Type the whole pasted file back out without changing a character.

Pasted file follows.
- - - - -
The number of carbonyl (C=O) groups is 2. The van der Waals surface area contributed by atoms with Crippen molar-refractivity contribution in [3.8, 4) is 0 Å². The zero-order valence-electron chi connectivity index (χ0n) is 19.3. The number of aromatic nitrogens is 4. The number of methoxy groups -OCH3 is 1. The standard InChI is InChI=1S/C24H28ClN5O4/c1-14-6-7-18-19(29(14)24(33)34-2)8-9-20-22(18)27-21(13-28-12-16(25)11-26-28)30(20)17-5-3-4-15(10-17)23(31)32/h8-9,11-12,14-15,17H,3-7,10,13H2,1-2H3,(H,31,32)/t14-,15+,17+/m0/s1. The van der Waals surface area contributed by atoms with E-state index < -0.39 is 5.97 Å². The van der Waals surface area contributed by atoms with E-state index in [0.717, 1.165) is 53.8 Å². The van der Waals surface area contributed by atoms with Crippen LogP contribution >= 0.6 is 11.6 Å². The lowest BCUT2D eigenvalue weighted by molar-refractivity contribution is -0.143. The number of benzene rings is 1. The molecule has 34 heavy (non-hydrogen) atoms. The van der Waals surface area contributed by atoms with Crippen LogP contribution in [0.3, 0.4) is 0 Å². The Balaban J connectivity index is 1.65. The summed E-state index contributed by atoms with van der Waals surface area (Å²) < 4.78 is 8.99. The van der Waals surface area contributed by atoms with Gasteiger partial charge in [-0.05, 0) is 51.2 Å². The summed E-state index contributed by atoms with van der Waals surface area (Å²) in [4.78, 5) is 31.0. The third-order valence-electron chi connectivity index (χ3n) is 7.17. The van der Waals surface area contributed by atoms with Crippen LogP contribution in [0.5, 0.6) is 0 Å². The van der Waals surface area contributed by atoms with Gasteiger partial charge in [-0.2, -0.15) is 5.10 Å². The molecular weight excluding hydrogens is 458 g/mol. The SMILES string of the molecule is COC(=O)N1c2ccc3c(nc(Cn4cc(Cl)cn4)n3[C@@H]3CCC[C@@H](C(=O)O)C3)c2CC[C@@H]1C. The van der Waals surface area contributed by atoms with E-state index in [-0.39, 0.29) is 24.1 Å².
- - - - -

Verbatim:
The number of carbonyl (C=O) groups is 2. The van der Waals surface area contributed by atoms with Crippen molar-refractivity contribution in [3.8, 4) is 0 Å². The zero-order valence-electron chi connectivity index (χ0n) is 19.3. The number of aromatic nitrogens is 4. The number of methoxy groups -OCH3 is 1. The standard InChI is InChI=1S/C24H28ClN5O4/c1-14-6-7-18-19(29(14)24(33)34-2)8-9-20-22(18)27-21(13-28-12-16(25)11-26-28)30(20)17-5-3-4-15(10-17)23(31)32/h8-9,11-12,14-15,17H,3-7,10,13H2,1-2H3,(H,31,32)/t14-,15+,17+/m0/s1. The van der Waals surface area contributed by atoms with E-state index < -0.39 is 5.97 Å². The van der Waals surface area contributed by atoms with E-state index in [0.717, 1.165) is 53.8 Å². The van der Waals surface area contributed by atoms with Crippen LogP contribution >= 0.6 is 11.6 Å². The lowest BCUT2D eigenvalue weighted by molar-refractivity contribution is -0.143. The number of benzene rings is 1. The molecule has 34 heavy (non-hydrogen) atoms. The van der Waals surface area contributed by atoms with Crippen LogP contribution in [0.3, 0.4) is 0 Å². The Balaban J connectivity index is 1.65. The summed E-state index contributed by atoms with van der Waals surface area (Å²) < 4.78 is 8.99. The van der Waals surface area contributed by atoms with Gasteiger partial charge in [-0.05, 0) is 51.2 Å². The summed E-state index contributed by atoms with van der Waals surface area (Å²) in [4.78, 5) is 31.0. The third-order valence-electron chi connectivity index (χ3n) is 7.17. The van der Waals surface area contributed by atoms with Crippen LogP contribution in [0.5, 0.6) is 0 Å². The van der Waals surface area contributed by atoms with Gasteiger partial charge in [-0.2, -0.15) is 5.10 Å². The molecular weight excluding hydrogens is 458 g/mol. The SMILES string of the molecule is COC(=O)N1c2ccc3c(nc(Cn4cc(Cl)cn4)n3[C@@H]3CCC[C@@H](C(=O)O)C3)c2CC[C@@H]1C. The van der Waals surface area contributed by atoms with E-state index in [-0.39, 0.29) is 24.1 Å².